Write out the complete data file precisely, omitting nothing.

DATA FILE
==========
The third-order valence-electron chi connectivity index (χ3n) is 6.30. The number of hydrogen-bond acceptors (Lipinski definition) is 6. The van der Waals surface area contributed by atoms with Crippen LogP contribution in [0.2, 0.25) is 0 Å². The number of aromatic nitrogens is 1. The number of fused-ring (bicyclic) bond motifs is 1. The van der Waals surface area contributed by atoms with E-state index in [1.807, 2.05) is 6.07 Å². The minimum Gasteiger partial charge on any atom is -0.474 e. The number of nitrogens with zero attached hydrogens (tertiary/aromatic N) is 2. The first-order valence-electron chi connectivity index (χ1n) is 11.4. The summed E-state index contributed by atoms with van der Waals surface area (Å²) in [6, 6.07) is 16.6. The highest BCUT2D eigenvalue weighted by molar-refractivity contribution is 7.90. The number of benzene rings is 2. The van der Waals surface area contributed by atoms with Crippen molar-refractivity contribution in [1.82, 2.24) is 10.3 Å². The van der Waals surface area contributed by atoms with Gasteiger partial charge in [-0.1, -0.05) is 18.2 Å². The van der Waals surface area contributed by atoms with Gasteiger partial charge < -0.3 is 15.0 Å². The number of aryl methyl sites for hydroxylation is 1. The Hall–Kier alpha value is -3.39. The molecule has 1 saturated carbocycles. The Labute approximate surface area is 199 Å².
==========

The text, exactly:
The third-order valence-electron chi connectivity index (χ3n) is 6.30. The number of hydrogen-bond acceptors (Lipinski definition) is 6. The van der Waals surface area contributed by atoms with Crippen LogP contribution in [0.2, 0.25) is 0 Å². The number of aromatic nitrogens is 1. The number of fused-ring (bicyclic) bond motifs is 1. The van der Waals surface area contributed by atoms with E-state index in [1.807, 2.05) is 6.07 Å². The minimum Gasteiger partial charge on any atom is -0.474 e. The number of nitrogens with zero attached hydrogens (tertiary/aromatic N) is 2. The first-order valence-electron chi connectivity index (χ1n) is 11.4. The summed E-state index contributed by atoms with van der Waals surface area (Å²) in [6, 6.07) is 16.6. The highest BCUT2D eigenvalue weighted by molar-refractivity contribution is 7.90. The number of benzene rings is 2. The van der Waals surface area contributed by atoms with Crippen molar-refractivity contribution in [1.82, 2.24) is 10.3 Å². The van der Waals surface area contributed by atoms with Gasteiger partial charge in [-0.1, -0.05) is 18.2 Å². The van der Waals surface area contributed by atoms with Gasteiger partial charge < -0.3 is 15.0 Å². The number of aryl methyl sites for hydroxylation is 1. The Hall–Kier alpha value is -3.39. The molecule has 1 saturated carbocycles. The Labute approximate surface area is 199 Å².